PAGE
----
Following in the footsteps of my photography peers and the landscape photographers that I look up to, it has become an obsession for me to capture the beauty of the stunning Spring azalea blooms in and around Charleston, SC. In these early stages of my photography “career” I find myself mimicking the shots of those that inspire me, because I guess, in my mind, I think that if I can nail that iconic shot (that everyone already has) that I’m finally good enough to call myself a “pro”. That’s super silly, I know. Previous attempts to “nail that shot” were epic failures. This year was looking like a repeat. I arrived in Charleston about a week too early (I’m always a week early or a week late, never fails). Because of my “day job” and my young children it is exceedingly difficult for me to just jump up and go when the time is right. When I arrived, on a Thursday, not only were the blooms not quite ready but the skies were so blah – clear as water and no nice clouds to be found. Needless to say, I was disappointed but was determined to shoot something nonetheless.
I took my little sister with me, and if nothing else, we would enjoy some good food and spend some much needed quality time together. As our departure on Sunday neared, I enjoyed showing my sister around the area – the usually photography spots. Magnolia Plantation and Gardens, the iconic Angel Tree, the boneyard of Edisto Beach, etc.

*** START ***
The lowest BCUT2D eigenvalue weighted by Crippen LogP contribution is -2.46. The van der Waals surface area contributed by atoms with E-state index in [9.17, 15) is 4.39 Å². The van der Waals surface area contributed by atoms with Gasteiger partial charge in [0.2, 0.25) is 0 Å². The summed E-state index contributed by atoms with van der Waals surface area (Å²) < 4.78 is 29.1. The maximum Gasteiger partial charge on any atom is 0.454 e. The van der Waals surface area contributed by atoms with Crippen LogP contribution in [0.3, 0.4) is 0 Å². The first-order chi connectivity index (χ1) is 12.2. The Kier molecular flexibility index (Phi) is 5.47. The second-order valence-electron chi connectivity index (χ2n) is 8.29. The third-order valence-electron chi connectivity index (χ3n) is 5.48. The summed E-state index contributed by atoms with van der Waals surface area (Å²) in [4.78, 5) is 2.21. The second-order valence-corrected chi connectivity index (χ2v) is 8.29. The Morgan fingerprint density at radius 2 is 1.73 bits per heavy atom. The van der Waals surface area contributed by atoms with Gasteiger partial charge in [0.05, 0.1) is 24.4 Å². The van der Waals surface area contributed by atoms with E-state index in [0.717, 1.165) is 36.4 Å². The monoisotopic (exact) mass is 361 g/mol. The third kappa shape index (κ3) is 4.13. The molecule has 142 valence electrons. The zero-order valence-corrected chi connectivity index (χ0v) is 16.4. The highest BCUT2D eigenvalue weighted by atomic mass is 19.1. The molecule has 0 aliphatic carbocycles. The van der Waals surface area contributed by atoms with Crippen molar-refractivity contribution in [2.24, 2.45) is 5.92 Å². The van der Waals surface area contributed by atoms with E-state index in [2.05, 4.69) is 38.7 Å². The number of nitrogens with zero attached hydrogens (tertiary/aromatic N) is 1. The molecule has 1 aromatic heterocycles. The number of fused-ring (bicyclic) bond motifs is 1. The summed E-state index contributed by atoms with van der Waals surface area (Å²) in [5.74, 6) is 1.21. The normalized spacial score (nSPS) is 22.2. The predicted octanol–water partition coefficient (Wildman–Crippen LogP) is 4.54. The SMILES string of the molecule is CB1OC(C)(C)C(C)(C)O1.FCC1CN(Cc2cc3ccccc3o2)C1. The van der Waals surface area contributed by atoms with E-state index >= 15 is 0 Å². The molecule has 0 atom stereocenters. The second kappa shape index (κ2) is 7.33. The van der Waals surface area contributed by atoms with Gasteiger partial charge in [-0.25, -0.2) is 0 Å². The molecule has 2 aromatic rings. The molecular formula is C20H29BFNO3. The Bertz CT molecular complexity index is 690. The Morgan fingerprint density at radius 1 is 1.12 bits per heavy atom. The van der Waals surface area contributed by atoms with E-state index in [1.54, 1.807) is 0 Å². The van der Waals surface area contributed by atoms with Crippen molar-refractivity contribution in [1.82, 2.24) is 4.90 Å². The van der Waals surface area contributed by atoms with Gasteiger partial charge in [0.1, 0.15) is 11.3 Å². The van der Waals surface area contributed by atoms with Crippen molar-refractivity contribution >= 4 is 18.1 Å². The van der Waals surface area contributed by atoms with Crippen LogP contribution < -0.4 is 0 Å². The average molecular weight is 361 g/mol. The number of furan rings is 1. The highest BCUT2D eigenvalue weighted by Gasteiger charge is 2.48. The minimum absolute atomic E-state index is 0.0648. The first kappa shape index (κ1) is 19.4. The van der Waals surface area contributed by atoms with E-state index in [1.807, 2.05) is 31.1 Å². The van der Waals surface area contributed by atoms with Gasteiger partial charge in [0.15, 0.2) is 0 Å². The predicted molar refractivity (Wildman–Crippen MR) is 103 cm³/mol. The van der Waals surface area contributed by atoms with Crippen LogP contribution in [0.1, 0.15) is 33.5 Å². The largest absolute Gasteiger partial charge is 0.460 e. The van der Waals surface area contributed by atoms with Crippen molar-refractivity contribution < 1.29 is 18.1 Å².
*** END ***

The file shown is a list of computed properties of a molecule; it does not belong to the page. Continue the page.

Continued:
Having visited Magnolia Plantation on Friday, the first full day of our trip, and seeing the premature stage of the azalea blooms, I set my sights on returning Sunday just before we left to return home. I was hoping that a couple of days would bring a few more blooms. Unfortunately not much had changed in the bloom situation. I decided to take a few shots anyway, just to have something to take back home and hone my post processing skills.
To say I was disappointed is an understatement. But as I was setting up, trying to compose the perfect frame of the “over-shot” lane of moss covered oaks, I notice a single male peacock just hanging out in one of the azalea bushes. As a tour “bus” approaches us I overhear the guide calling attention to the lone bird and stating that he has been affectionately dubbed “Gabriel” by the plantation staff. As she tells the story to the tour participants, Gabriel decides to leave his azalea cover and strut around in the lane for the guests. I couldn’t have been in a better place at a better time! While he never went into “full strut” he did strike many equally beautiful poses for me!
While I still came away without my “epic” shot, I had a blast processing the shots of Gabriel the peacock. I guess this means I have at least one more trip to Charleston in my future! I’m setting my sights on next year, where I hope to reunite with my new friend again!